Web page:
If you use a prepared statement, it still has to perform a round-trip data transfer for each row you write.  If you use a batch, you can write thousands of rows with only one network round-trip.
Ryan Send private email
Thursday, February 10, 2005
 
 
Yeah, I'm familiar with batch inserts. And I'm familiar with prepared statments. I've used both concepts many many times. And they're both better than ordinary one-row-at-a-time SQL inserts.

But I *still* think that a direct, API-level method for inserting thousands of records would be ideal (a Batch insert still requires me to piece together a bunch of SQL insert statements by concatenating a bunch of Strings, and a PreparedStatement doesn't provide the ability to bulk insert thousands of records).
Benji Smith Send private email
Thursday, February 10, 2005
 
 
Use the new RowSet api. It basically provides a disconnected ResultSet. Chapter 5 of the JDBC Tutorial
Matt
Thursday, February 10, 2005
 
 
> a PreparedStatement doesn't provide the ability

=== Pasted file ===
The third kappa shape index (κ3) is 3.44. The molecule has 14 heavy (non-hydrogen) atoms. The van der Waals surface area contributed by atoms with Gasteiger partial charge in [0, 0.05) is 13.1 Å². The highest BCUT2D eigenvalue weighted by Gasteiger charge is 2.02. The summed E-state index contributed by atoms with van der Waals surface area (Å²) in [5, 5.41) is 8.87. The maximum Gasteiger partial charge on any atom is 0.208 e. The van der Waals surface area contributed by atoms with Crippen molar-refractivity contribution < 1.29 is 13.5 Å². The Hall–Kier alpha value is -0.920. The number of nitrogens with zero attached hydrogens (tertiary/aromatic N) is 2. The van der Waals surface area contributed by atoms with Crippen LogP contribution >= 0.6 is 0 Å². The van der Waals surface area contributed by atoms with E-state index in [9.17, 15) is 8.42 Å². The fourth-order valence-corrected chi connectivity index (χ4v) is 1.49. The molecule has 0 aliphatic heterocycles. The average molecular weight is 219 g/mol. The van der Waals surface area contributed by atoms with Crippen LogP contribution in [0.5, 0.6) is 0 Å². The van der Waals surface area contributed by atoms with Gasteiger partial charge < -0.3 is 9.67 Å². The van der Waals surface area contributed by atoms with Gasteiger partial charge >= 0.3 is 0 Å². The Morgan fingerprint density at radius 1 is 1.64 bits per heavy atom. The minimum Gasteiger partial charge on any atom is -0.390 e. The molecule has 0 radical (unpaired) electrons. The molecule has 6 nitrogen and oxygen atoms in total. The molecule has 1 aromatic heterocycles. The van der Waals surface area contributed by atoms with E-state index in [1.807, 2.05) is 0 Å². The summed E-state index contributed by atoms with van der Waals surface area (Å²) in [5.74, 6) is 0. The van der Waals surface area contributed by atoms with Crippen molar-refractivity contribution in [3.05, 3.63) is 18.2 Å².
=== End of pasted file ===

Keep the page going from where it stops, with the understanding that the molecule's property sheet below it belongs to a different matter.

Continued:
> to bulk insert thousands of records.

Yes it does.  To build on Gerald's example:

PreparedStatement ps = connection.prepareStatement("INSERT INTO NAMES(ID, NAME) VALUES (?,?)";
for (int i=0; i<data.length; i++) {
  ps.setLong(1,data[i].id);
  ps.setString(2,data[i].name);
  ps.addBatch();
}
ps.executeBatch();
Joe Blandy
Thursday, February 10, 2005
 
 
If you are really planning to do massive bulk inserts, maybe you are looking at the wrong tool.. Create a CSV from Java and use a dataloader (like SQLLoader) to load the data...
Vaidhy Send private email
Monday, February 14, 2005
 
 
> If you are really planning to do massive bulk inserts,
> maybe you are looking at the wrong tool.. Create a CSV
> from Java and use a dataloader (like SQLLoader) to
> load the data...